Broadwater National Park

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Situated between the villages of Evans Head and Broadwater, Broadwater National Park is a great place for hiking, picnicking, birdwatching, surfing and whale watching.

Read more about Broadwater National Park

Broadwater National Park is a great place to visit with friends and family, especially if you enjoy birdwatching. The swamps and marshlands of Broadwater are home to many waders such as ibis, herons and brolgas. The rare jabiru, which is a large stork originally from the Americas, is occasionally sighted around Salty Lagoon.

There’s also a great diversity of animals in Broadwater so keep an eye out for swamp wallabies, red-necked wallabies, echidnas, bandicoots, bush rats, blossom bats and ringtail possums. Early mornings and early evenings are the times when you’re most likely to see these creatures when they’re feeding or hunting.

There are some short walking tracks in Broadwater that lead to beaches where you’ll be able to see examples of the large sand dunes and swale gullies that were formed between the ice ages some 60,000 years ago. In spring and winter, take a look out to sea while you have a picnic and enjoy some whale watching.

Current alerts in this area

There are no current alerts in this area.

Local alerts

For the latest updates on fires, closures and other alerts in this area, see


  • in the North Coast region
  • Broadwater National Park is always open but may have to close at times due to poor weather or fire danger.

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See more visitor info

Visitor info

All the practical information you need to know about Broadwater National Park.


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Getting there and parking

Get driving directions

Get directions

    From Ballina:

    • Follow Pacific Highway south
    • Turn left onto Macdonald Street where there will be signs for Evans Head
    • Continue onto Evans Head-Broadwater Road
    • Park entrance is on the left


    By bike

    Check out the Bicycle information for NSW website for more information.

    By public transport

    Evans Head is accessible by bus from Ballina. For information about public transport options, visit NSW country transport info website.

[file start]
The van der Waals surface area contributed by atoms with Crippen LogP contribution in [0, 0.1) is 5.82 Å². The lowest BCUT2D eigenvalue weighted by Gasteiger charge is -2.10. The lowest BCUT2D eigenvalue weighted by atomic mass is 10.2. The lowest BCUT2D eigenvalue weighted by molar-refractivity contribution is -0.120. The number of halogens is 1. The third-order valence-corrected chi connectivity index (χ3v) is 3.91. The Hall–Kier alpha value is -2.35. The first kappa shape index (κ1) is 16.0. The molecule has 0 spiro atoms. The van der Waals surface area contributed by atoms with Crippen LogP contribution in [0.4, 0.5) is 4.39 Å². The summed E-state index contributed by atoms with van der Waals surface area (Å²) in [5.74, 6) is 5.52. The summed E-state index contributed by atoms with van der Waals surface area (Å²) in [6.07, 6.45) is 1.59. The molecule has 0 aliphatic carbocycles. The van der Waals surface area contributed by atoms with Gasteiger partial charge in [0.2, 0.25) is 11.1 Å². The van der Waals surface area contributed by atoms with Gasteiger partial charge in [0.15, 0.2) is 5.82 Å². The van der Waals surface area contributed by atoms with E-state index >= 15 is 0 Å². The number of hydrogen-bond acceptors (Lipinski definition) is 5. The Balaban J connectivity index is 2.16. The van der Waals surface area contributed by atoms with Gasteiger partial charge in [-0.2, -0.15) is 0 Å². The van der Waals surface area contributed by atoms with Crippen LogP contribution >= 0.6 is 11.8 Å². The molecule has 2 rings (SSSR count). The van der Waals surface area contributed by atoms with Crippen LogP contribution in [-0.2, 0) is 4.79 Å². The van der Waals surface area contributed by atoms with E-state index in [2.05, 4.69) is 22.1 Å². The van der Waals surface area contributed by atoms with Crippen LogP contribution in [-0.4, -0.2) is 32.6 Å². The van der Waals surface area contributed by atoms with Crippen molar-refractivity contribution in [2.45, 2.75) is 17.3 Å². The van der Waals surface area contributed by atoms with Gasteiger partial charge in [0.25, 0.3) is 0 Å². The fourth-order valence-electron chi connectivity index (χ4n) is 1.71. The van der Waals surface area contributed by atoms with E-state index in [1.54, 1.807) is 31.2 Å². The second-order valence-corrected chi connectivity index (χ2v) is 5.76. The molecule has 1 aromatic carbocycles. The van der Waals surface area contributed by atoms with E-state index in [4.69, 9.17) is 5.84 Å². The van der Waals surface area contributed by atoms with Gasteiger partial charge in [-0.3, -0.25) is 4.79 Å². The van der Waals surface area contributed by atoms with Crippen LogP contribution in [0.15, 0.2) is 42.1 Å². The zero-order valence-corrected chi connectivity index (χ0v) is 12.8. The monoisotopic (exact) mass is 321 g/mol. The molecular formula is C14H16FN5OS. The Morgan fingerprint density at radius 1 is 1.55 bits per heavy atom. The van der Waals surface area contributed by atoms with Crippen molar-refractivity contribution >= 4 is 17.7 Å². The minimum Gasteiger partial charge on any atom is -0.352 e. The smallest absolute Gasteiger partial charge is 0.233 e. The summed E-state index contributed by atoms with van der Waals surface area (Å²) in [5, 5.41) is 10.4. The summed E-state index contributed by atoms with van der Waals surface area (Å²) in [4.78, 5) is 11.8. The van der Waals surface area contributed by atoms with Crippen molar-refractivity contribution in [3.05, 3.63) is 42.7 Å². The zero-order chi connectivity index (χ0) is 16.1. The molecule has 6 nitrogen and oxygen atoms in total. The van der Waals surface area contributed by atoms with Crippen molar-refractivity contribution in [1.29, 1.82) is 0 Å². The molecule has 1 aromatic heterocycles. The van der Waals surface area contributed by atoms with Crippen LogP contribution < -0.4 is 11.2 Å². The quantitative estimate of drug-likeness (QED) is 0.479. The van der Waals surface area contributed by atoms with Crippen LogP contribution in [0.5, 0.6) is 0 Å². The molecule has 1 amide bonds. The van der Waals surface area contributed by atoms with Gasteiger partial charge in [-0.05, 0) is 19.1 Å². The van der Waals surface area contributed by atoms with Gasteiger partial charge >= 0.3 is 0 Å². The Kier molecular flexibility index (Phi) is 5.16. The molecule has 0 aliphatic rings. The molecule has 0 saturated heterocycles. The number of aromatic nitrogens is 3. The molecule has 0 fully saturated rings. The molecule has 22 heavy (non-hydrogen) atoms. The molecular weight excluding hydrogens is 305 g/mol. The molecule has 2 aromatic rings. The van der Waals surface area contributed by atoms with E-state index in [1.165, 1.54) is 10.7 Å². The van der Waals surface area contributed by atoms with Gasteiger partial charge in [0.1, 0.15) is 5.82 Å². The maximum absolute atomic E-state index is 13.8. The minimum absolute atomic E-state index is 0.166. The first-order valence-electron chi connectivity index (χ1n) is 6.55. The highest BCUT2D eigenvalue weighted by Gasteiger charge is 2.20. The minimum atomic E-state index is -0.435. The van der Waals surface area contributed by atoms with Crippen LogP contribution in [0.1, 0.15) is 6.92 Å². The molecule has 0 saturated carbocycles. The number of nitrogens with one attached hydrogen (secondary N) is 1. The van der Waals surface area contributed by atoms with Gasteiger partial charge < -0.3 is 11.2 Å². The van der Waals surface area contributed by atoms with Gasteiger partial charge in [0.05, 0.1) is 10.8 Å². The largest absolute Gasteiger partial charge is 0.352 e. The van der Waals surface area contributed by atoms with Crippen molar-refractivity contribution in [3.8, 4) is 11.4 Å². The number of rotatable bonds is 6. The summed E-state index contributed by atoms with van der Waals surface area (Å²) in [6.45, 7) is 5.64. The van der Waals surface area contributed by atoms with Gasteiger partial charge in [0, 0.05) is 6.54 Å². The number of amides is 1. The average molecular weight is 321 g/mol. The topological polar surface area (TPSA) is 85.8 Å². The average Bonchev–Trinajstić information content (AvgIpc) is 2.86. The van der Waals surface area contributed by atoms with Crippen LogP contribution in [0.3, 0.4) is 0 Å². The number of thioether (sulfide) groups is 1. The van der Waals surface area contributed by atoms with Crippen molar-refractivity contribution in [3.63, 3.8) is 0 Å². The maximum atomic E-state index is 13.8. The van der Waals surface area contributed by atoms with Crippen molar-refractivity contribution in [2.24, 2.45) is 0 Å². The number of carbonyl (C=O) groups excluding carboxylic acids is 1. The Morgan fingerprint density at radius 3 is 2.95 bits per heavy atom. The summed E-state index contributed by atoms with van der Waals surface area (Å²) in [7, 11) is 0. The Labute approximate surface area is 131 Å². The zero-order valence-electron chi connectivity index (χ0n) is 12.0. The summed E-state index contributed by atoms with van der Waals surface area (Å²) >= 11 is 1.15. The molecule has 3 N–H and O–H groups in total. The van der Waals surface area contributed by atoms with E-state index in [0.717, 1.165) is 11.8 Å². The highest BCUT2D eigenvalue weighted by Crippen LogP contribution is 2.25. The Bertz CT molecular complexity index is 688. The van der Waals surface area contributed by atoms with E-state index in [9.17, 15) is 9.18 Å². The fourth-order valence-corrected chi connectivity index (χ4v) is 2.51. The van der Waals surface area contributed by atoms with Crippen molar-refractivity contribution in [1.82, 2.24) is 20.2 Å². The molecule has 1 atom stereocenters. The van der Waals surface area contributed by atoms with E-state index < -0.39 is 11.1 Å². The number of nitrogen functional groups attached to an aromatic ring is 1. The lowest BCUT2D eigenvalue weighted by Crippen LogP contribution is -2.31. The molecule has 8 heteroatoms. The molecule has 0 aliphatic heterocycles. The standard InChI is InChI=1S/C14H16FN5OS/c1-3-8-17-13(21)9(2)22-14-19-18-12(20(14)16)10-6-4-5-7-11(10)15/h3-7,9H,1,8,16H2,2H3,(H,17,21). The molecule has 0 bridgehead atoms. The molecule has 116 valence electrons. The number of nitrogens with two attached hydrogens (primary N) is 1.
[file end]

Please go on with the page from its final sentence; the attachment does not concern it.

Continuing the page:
Best times to visit

    There are lots of great things waiting for you in Broadwater National Park. Here are some of the highlights.


    Enjoy a beach walk in the milder weather, birdwatching as you go.


    Wildflowers at this time of year will just about knock your walking socks off with their vivid and varied colours This is the peak season for seeing migrating whales swimming closer to shore with their new calves .


    When the weather's hot, the best thing to do is go swimming or have a surf.


    This is the peak season for northern migration of whales.

    Weather, temperature and rainfall

    Summer temperature


    19.1°C and 27°C

    Highest recorded


    Winter temperature


    10.4°C and 19.2°C

    Lowest recorded



    Wettest month


    Driest month


    The area’s highest recorded rainfall in one day



    Maps and downloads

    Safety messages

    However you discover NSW national parks and reserves, we want you to have a safe and enjoyable experience. Our park and reserve systems contrast greatly so you need to be aware of the risks and take responsibility for your own safety and the safety of those in your care.

    Mobile safety

    Dial Triple Zero (000) in an emergency. Download the Emergency Plus app before you visit, it helps emergency services locate you using your smartphone's GPS. Please note there is limited mobile phone reception in this park and you’ll need mobile reception to call Triple Zero (000).



    Pets and domestic animals (other than certified assistance animals) are not permitted. Find out which regional parks allow dog walking and see the pets in parks policy for more information.


    NSW national parks are no smoking areas.

    Nearby towns

    Evans Head (11 km)

    Evans Head is a peaceful, coastal fishing village located on the banks of the Evans River.

    Ballina (28 km)